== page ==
Just about the time the first digital natives were born, mass media critic Neil Postman published Amusing Ourselves to Death, in which he postulated that television would lead to the downfall of intelligent interaction.
If only he were writing today. I would love to read his take on the shift from a TV-dominated world, in which we passively consumed static information, to the current one, in which we consume and share interactive information online.
Will educators embrace this interactivity imperative, or will they ignore it at their own (and their students') peril?
"Digital natives" have grown up surrounded by technology and immersed in online communities. They are "native speakers" of the digital language of computers, mobile phones and the Internet because this is the only world they've known, and they tend to live publicly. Routinely sharing opinions on everything from where to go to what's for dinner is as natural to them as breathing. Their comfort and facility with digital technologies also empowers them to be prolific content creators and remixers.
The market research firm Capgemini found that for an increasing number of young users, content is more valuable when it's consumed and discussed collectively. Such online community dynamics are altering traditional patterns of trust, with young consumers in particular having more confidence in peer-generated or "crowd-sourced" content.
And yet, many educators are reluctant to employ socially mediated learning. Perhaps they fear a loss of independent thought or inappropriate use of "social" technologies that might lead to the oversharing of personal information or cyberbullying. But we can't unring this bell or remove from digital natives their expectation of interactivity in all they do.
Educators who fail to leverage interactive learning in the classroom are failing to fully engage digital natives as learners. Worse, they're missing an opportunity to participate in these activities in a safe, moderated environment.
Today's teachers must get to know this generation of learners and move past negative assumptions that they are spending too much time socializing and not enough time thinking critically and independently. Better still, teachers should channel this desire to collaborate and comment openly into learning activities that challenge students to do what they do best in an educational context. Teachers must realize that the majority of today's students:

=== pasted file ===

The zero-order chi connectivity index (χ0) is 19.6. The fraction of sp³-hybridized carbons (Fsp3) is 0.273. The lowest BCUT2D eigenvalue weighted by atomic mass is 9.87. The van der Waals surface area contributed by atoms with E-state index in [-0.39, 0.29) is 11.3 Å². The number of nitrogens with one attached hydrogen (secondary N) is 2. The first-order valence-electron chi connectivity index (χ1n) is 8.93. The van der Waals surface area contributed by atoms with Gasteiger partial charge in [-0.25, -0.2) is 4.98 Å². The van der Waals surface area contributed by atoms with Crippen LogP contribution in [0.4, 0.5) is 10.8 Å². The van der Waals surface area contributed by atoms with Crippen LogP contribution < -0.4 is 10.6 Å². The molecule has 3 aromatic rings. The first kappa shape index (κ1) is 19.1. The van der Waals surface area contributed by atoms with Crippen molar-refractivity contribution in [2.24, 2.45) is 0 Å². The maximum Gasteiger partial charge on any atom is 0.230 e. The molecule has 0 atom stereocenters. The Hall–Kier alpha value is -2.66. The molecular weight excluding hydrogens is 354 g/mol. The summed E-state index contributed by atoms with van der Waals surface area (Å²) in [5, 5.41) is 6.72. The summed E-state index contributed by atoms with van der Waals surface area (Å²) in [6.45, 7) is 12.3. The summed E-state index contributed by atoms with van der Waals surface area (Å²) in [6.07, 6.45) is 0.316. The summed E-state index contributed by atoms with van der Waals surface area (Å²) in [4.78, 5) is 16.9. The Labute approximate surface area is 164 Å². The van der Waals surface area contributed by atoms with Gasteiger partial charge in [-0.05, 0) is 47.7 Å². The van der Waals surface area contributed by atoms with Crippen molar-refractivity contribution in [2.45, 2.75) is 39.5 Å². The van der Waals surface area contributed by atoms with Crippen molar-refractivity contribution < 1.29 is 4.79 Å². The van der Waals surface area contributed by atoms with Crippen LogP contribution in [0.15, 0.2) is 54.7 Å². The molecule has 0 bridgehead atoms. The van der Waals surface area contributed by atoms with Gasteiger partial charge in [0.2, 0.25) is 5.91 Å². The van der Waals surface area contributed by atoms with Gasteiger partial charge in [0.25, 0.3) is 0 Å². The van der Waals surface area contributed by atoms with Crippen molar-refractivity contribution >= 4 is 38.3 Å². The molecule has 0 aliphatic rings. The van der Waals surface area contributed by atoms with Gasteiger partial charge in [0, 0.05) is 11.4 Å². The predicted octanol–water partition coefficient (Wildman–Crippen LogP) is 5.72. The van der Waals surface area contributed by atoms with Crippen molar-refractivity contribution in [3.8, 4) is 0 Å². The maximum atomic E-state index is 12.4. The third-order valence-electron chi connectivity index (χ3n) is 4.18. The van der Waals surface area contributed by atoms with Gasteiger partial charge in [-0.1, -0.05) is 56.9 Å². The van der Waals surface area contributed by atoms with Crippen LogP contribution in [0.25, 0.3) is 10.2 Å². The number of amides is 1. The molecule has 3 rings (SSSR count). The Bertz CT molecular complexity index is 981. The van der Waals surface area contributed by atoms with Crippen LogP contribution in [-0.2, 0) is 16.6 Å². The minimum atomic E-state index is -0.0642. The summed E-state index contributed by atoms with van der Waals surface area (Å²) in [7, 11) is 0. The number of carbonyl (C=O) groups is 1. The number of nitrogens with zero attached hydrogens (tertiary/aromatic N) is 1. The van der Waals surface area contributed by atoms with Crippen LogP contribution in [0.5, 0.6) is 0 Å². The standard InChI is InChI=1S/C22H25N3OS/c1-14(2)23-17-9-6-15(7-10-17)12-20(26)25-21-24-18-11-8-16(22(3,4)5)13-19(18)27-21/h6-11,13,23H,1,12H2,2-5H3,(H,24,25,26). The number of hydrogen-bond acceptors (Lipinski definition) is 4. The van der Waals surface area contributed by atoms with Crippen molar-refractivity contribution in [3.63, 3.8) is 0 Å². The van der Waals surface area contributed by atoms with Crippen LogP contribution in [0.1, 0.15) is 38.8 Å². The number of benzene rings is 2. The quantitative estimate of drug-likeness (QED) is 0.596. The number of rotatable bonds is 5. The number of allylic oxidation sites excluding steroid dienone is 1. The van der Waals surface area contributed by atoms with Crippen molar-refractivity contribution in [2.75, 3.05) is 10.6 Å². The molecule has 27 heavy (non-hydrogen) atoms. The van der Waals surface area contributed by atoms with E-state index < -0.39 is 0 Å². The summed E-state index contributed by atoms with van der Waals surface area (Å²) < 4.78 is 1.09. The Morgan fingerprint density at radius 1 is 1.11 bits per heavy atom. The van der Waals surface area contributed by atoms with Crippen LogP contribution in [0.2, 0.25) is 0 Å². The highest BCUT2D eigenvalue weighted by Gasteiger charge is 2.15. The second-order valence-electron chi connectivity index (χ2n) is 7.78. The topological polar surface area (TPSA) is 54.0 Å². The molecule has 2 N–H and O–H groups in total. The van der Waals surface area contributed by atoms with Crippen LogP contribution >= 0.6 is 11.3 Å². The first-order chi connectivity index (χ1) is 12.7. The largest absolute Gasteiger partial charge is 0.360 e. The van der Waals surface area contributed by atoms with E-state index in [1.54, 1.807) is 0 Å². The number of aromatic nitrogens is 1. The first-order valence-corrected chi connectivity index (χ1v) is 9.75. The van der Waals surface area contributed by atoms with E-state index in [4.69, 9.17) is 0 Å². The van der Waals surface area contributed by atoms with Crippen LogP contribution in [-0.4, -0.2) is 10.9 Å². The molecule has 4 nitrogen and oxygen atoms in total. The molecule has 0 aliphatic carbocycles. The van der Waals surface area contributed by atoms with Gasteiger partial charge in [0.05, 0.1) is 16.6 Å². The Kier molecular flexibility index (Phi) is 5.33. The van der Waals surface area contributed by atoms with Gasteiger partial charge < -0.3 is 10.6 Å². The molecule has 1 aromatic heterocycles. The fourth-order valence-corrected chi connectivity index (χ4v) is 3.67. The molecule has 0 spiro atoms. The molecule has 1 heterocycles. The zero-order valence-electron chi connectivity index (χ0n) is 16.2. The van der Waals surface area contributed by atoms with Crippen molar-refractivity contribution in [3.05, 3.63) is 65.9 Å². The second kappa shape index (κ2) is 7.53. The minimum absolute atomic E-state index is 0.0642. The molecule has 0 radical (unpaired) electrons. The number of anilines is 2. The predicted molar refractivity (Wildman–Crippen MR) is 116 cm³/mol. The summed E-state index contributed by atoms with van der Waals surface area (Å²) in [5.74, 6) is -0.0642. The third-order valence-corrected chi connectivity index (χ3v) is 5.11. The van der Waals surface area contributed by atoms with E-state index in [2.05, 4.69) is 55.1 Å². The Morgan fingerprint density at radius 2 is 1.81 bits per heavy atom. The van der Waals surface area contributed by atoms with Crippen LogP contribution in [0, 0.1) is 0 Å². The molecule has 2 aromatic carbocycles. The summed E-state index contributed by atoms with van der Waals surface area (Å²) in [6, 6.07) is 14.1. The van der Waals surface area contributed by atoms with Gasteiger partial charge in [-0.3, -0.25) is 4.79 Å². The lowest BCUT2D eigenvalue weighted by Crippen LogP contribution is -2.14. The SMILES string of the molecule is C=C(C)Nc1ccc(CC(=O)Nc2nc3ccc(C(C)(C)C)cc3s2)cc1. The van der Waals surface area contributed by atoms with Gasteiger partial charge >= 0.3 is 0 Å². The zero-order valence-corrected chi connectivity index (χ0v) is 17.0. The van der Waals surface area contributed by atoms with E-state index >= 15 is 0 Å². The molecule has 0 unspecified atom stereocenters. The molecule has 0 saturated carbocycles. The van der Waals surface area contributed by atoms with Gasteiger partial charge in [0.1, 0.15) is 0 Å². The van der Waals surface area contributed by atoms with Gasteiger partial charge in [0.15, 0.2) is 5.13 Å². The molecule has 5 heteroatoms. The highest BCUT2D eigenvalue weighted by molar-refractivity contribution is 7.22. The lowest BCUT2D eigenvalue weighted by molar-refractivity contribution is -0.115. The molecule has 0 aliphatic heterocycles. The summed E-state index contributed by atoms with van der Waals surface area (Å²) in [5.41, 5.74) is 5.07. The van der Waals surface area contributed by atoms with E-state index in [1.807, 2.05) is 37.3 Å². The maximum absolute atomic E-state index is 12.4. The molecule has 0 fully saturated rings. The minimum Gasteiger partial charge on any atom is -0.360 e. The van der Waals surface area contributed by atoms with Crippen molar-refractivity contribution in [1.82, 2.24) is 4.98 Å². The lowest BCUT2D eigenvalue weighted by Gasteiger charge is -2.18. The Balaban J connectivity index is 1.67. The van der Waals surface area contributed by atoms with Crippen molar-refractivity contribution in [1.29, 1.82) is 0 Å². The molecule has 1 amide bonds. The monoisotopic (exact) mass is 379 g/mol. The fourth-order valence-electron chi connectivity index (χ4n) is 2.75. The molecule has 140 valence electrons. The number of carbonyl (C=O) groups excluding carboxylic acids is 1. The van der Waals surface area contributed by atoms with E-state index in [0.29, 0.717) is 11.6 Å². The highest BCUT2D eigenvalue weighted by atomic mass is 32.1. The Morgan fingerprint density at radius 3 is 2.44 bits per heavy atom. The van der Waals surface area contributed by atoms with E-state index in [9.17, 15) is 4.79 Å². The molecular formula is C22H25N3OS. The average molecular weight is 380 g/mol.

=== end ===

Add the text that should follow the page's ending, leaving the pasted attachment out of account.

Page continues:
Live publicly online: Andy Warhol's "15 minutes of fame" has evolved into "Everyone will be famous to 15 people." Accept it, and find reward mechanisms that leverage this tendency.
Share knowledge: For youth today, knowledge shared is power. Enable collaborative learning to maximize productivity and engagement.
Are always connected: This generation works and plays at all hours (often at the same time). Provide in- and out-of-classroom access to online activities for anytime, anywhere participation.
Believe transparency yields trust: Given their socially networked lives, young people will perform better for those they view as trustworthy members of their community.
Are interested in 24x7 interaction: Digital natives perform better when they have input on everything from an assignment itself to the process of achieving it and the evaluation of its outcome.
Those teachers who understand and accept how digital natives think and work best are uniquely positioned to help shape the constructive use of socially mediated interaction in the classroom. This, in turn, will better inform the work these students (and the rest of us) do along the way.
For more insight on the traits that make digital natives tick, check out these resources:
- Digital Nation: Life on the Virtual Frontier, a project of FRONTLINE and PBS: pbs.org/wgbh/pages/front line/digitalnation
- Digital Natives: Youth and Media, an interdisciplinary project of the Berkman Center for Internet & Society at Harvard University: youthandmedia.org/projects/digital-natives
- Digital Native Nick: digitalnativenick.com
- Online Schools: State of the Internet 2011: onlineschools.org/state-of-the-internet
Michelle Manafy is the director of content for FreePint, a provider of publications and resources to support the information industry. She is also the co-editor and a contributor to the book Dancing With Digital Natives: Staying in Step With the Generation That's Transforming the Way Business Is Done.